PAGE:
Initiative releases report for policymakers, "America's Energy Resurgence: Sustaining Success, Confronting Challenges"
Feb. 27, 2013
WASHINGTON, D.C. – The Bipartisan Policy Center (BPC) today unveiled over 50 energy policy recommendations developed by its Strategic Energy Policy Initiative, which is co-chaired by former Sen. Byron L. Dorgan (D-N.D.), former U.S. Senate Majority Leader Trent Lott (R-Miss.), General James L. Jones USMC (Ret.) and former U.S. Environmental Protection Agency (EPA) Administrator William K. Reilly.
Together, they led a diverse group of key stakeholders, including high-level industry executives, scientists, economists, environmental advocates, labor leaders and former government and elected officials through a lengthy, deliberative process.
Noting that the nation is undergoing an energy resurgence – both in energy production and energy efficiency – many energy challenges remain that demand high-level bipartisan attention. Over the last year and a half they have been deliberating on policy options to diversify energy production, improve energy productivity through cost-effective energy efficiency, accelerate innovation and technology improvements, and improve energy policy governance and accountability. The consensus-based recommendations are aimed at all relevant policymakers – state governments, Congress, Executive Branch agencies and local utilities.
“Our country faces great challenges in ensuring safe, reliable, affordable energy to power our economy and meet the needs of our citizens. At the same time, we have tremendous opportunities to improve the way we secure energy supplies and how we use them in transportation, buildings, and commerce. We need to exploit those opportunities and we need to ensure that energy policy is well integrated with environmental policy. Both are essential for the country’s long-term well being,” said former U.S. EPA Administrator William K. Reilly.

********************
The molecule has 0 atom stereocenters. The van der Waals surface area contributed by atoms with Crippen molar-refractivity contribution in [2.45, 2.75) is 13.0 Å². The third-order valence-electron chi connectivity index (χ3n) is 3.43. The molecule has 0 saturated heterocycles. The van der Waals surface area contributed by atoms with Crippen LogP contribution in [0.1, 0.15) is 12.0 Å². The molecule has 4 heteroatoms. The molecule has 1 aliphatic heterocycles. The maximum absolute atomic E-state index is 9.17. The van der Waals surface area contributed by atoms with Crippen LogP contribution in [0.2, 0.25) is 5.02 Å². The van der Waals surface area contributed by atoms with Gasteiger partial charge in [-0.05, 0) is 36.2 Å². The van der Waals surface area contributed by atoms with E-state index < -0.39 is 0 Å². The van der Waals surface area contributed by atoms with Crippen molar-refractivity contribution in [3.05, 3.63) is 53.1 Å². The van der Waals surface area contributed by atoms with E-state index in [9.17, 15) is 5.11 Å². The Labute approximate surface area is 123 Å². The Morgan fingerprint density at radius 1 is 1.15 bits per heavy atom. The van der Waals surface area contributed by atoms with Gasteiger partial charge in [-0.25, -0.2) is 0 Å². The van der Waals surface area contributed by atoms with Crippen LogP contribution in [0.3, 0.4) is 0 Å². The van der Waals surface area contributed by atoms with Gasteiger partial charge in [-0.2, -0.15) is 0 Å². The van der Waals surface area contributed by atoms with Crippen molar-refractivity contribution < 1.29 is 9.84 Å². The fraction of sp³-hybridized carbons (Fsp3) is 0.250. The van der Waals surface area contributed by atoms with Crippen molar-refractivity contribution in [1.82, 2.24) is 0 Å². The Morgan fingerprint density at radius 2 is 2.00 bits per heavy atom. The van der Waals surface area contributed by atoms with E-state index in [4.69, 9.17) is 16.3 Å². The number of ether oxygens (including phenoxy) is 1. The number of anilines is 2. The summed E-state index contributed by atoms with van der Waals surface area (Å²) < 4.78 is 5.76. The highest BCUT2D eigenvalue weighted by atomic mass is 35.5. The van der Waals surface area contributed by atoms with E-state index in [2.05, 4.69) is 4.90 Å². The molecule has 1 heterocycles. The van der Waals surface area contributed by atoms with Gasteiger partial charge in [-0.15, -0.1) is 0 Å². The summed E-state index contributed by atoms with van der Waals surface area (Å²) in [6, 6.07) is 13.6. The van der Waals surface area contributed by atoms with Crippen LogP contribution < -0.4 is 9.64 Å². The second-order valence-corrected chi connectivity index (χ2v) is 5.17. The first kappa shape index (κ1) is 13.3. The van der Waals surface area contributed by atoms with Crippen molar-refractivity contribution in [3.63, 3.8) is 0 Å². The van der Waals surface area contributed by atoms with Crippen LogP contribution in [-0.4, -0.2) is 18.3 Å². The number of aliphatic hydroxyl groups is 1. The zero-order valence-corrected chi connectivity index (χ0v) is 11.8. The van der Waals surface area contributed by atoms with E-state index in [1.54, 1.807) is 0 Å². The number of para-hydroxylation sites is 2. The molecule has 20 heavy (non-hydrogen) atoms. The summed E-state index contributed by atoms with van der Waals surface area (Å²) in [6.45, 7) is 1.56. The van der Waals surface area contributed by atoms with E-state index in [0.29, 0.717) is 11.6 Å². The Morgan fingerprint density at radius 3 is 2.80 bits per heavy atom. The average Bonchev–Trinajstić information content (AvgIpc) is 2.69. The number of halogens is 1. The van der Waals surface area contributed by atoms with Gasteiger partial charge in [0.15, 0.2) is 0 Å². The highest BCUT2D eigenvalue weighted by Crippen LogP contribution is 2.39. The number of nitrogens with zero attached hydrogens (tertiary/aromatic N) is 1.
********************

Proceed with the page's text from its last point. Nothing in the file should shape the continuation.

“In our November report, we discussed the structural changes and processes required to develop coherent national energy strategy and to provide for its execution through better coordination of energy policies across the federal government,” said General Jim Jones. “Today, in this report, we delve into the policies themselves that we believe help keep our nation economically competitive, strong and secure.”
“Our country is in a very different position in terms of energy supply than it was just a few years ago, and my home state’s economy is flourishing as a result. We must use this era of energy abundance as the ideal time for driving a diversity of policies that can serve as a buffer in more difficult times,” said former Sen. Byron Dorgan.
“It’s true that I’ve always been more of a proponent of ‘traditional’ energy resources and fossil fuels. But through this project – whose deliberative process was not unlike the Senate’s – we were each required to budge a little and keep an open mind so the group could reach a consensus,” said former U.S. Senate Majority Leader Trent Lott.
“This report is proof that people with strong differences can develop a consensus plan to advance national energy policy. While Congress is not in a particularly collaborative mood, energy policy has often been a source of bipartisan agreement,” said BPC President Jason S. Grumet. “Recent achievements in production, efficiency, and advanced technologies create an opportunity for Congress to legislate from a position of national strength. These detailed recommendations are designed to provide impetus for a serious legislative effort.”
Energy Project, Strategic Energy Policy Initiative